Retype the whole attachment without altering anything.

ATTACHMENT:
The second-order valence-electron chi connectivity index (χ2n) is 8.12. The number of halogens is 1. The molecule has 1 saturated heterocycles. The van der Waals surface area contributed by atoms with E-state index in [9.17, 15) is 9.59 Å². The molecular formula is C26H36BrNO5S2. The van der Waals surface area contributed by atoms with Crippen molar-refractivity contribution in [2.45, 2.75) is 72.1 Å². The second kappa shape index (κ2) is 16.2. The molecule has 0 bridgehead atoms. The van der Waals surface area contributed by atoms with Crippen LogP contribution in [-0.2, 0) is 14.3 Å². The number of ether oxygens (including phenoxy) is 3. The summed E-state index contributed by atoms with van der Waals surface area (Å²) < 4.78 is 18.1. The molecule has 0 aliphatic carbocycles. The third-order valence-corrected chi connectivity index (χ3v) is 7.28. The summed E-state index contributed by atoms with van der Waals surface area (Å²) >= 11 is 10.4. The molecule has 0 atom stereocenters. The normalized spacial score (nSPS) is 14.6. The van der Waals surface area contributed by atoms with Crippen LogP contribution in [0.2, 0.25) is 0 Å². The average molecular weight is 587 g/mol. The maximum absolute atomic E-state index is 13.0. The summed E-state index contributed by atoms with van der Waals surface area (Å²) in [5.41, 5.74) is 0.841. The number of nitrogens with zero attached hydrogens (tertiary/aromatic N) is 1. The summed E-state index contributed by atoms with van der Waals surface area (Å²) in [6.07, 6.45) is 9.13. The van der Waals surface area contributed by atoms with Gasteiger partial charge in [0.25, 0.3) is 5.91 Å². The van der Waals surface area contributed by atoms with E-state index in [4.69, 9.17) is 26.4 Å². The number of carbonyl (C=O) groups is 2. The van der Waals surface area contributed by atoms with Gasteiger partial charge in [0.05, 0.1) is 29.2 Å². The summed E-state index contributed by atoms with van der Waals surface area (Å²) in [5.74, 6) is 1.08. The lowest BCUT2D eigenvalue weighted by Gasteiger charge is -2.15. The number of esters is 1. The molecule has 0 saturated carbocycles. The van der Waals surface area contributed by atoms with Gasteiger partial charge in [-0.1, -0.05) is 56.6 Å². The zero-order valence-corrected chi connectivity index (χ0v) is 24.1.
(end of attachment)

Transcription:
The second-order valence-electron chi connectivity index (χ2n) is 8.12. The number of halogens is 1. The molecule has 1 saturated heterocycles. The van der Waals surface area contributed by atoms with E-state index in [9.17, 15) is 9.59 Å². The molecular formula is C26H36BrNO5S2. The van der Waals surface area contributed by atoms with Crippen molar-refractivity contribution in [2.45, 2.75) is 72.1 Å². The second kappa shape index (κ2) is 16.2. The molecule has 0 bridgehead atoms. The van der Waals surface area contributed by atoms with Crippen LogP contribution in [-0.2, 0) is 14.3 Å². The number of ether oxygens (including phenoxy) is 3. The summed E-state index contributed by atoms with van der Waals surface area (Å²) < 4.78 is 18.1. The molecule has 0 aliphatic carbocycles. The third-order valence-corrected chi connectivity index (χ3v) is 7.28. The summed E-state index contributed by atoms with van der Waals surface area (Å²) >= 11 is 10.4. The molecule has 0 atom stereocenters. The normalized spacial score (nSPS) is 14.6. The van der Waals surface area contributed by atoms with Crippen LogP contribution in [0.2, 0.25) is 0 Å². The average molecular weight is 587 g/mol. The maximum absolute atomic E-state index is 13.0. The summed E-state index contributed by atoms with van der Waals surface area (Å²) in [5.41, 5.74) is 0.841. The number of nitrogens with zero attached hydrogens (tertiary/aromatic N) is 1. The summed E-state index contributed by atoms with van der Waals surface area (Å²) in [6.07, 6.45) is 9.13. The van der Waals surface area contributed by atoms with Gasteiger partial charge in [0.25, 0.3) is 5.91 Å². The van der Waals surface area contributed by atoms with E-state index in [4.69, 9.17) is 26.4 Å². The number of carbonyl (C=O) groups is 2. The van der Waals surface area contributed by atoms with Gasteiger partial charge in [0.05, 0.1) is 29.2 Å². The summed E-state index contributed by atoms with van der Waals surface area (Å²) in [5.74, 6) is 1.08. The lowest BCUT2D eigenvalue weighted by Gasteiger charge is -2.15. The number of esters is 1. The molecule has 0 saturated carbocycles. The van der Waals surface area contributed by atoms with Gasteiger partial charge in [-0.1, -0.05) is 56.6 Å². The zero-order valence-corrected chi connectivity index (χ0v) is 24.1.